Finding a Better Direction

Research finds environmental graphics offers different ways to encourage healthy behavior and help students navigate through turbulent times.

In recent weeks, we’ve been conducting a case study of a K-12 campus, looking at the ways environmental graphics can help create informative and directional pathways for the students, providing reminders about healthy habits and behavior.

From research, we know that environmental graphics can play an important role in encouraging positive social behavior and a culture of care. And we also know that it requires different strategies for different age groups. American Psychologist James Gibson explains the development of visual perception such that, “as children grow older, their ability to perceive and learn from affordances within environments increases.”1

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For the elementary age group, it’s about self-regulating and using signage and graphics to help early learners understand boundaries in an encouraging way. At the middle school level, it is more about belonging. And at a late adolescent level, like high school, it’s more about instilling a greater sense of civic and social responsibility.2

As students return to school, signage can serve as an important identifier for new or repurposed landmarks, such as a community center converted to a wellness center or a conference room that is now a virtual teaching station. The goal is to give these landmarks an identity so that as educators refer to these spaces, there is a common understanding and excitement about the use and activity that will happen within these areas.3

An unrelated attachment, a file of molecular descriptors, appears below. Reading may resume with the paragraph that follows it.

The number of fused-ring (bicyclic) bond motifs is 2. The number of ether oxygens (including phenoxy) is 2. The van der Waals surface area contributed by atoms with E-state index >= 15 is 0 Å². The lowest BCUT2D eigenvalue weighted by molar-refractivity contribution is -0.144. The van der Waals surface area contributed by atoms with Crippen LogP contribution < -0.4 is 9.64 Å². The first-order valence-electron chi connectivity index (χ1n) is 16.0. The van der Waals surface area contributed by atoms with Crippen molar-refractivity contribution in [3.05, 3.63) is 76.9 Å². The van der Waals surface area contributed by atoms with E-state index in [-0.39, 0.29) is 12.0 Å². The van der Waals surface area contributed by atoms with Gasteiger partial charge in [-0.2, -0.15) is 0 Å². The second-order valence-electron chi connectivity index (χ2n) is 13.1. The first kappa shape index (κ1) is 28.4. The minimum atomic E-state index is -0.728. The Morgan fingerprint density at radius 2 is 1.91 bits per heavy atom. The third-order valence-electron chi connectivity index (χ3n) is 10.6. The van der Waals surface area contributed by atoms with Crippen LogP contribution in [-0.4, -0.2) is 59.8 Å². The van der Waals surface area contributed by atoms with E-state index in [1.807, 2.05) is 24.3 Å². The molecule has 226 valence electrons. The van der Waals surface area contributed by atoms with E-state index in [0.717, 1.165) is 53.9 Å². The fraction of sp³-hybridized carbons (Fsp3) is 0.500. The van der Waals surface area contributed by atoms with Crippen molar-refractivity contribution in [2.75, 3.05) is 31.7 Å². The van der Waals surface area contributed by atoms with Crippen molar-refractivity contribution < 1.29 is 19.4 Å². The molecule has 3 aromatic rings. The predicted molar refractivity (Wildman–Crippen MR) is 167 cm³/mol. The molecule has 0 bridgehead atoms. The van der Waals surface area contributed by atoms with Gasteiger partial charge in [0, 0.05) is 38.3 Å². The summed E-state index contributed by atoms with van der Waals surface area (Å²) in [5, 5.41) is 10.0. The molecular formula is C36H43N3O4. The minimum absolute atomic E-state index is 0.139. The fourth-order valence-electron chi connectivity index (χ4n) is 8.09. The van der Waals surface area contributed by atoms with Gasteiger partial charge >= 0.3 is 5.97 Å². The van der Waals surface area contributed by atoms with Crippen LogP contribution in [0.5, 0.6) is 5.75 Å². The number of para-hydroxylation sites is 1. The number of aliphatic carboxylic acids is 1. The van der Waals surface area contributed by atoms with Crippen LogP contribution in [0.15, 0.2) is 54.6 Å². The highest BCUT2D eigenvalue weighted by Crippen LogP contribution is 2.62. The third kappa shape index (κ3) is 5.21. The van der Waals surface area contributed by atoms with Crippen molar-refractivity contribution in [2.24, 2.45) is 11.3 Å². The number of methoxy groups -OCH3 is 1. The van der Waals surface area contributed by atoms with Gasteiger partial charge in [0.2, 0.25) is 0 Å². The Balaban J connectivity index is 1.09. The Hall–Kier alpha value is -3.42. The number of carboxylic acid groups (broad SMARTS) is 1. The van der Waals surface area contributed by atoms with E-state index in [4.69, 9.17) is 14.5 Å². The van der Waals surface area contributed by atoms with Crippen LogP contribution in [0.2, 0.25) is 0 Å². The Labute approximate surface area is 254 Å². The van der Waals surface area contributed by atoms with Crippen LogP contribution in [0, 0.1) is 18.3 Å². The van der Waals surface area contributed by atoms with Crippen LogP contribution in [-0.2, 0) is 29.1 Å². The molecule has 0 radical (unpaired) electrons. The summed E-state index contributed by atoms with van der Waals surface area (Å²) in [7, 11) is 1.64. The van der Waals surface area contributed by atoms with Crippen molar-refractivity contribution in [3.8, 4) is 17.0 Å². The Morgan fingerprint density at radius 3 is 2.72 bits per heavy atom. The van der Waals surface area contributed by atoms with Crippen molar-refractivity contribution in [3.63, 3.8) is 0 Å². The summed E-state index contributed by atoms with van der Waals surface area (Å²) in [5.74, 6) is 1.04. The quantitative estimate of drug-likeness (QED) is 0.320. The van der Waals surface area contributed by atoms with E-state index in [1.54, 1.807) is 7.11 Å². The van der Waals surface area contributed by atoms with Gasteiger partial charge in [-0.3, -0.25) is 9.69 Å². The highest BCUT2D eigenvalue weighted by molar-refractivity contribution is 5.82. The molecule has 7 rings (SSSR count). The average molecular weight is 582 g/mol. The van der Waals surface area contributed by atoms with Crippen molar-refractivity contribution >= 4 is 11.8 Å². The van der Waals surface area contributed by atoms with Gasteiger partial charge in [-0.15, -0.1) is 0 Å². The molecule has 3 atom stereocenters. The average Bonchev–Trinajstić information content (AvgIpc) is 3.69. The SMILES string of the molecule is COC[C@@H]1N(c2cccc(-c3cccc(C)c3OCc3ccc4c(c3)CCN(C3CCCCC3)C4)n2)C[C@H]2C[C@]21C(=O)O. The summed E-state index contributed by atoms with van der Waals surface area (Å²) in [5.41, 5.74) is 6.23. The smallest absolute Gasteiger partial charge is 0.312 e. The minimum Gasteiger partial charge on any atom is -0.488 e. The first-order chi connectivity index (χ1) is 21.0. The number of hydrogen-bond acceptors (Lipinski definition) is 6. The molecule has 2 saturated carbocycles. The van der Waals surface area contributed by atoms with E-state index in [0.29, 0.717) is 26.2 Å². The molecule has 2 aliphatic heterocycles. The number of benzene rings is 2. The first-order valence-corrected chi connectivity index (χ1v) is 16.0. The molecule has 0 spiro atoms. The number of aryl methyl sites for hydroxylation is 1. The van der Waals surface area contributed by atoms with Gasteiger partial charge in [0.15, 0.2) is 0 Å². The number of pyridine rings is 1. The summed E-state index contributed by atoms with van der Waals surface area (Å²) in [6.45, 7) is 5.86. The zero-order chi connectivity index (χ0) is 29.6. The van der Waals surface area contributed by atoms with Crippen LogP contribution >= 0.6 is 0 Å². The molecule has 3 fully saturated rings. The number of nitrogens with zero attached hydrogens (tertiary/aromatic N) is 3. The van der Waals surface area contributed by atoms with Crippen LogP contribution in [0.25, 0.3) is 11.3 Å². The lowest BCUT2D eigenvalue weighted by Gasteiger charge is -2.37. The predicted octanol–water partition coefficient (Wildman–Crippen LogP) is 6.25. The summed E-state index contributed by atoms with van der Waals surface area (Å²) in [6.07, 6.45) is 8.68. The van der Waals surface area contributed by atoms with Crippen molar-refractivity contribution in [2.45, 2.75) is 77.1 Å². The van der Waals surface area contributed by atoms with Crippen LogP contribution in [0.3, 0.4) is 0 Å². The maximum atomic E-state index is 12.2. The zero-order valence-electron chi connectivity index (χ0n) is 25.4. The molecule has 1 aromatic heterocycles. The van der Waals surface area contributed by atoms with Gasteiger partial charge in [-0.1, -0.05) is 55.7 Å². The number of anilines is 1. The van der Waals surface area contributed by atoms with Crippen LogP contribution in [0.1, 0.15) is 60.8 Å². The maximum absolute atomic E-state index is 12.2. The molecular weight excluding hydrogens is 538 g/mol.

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With any environmental graphics, distinctive colors, quotes and icons to create a connection with the space.3 In general, the text should be no more than five words, in order to simply tell the story for these generations, studies suggest. Signs should be placed at appropriate heights and icons scaled for the targeted age group. Repetition is essential to reinforce the message4 but without creating visual clutter.

In the current situation, there’s clearly a need to over communicate. Learners and educators are already familiar with their campus and the return to school will require a shift in behavior.

When done right, there’s an added value to the signage. You can create healthy behavioral signage in a way that directly and positively impacts learners. Depending on the age group, graphics can add a sense of self purpose, belonging and social civic responsibility, producing real benefits to engagement and the behavioral development of learners.5

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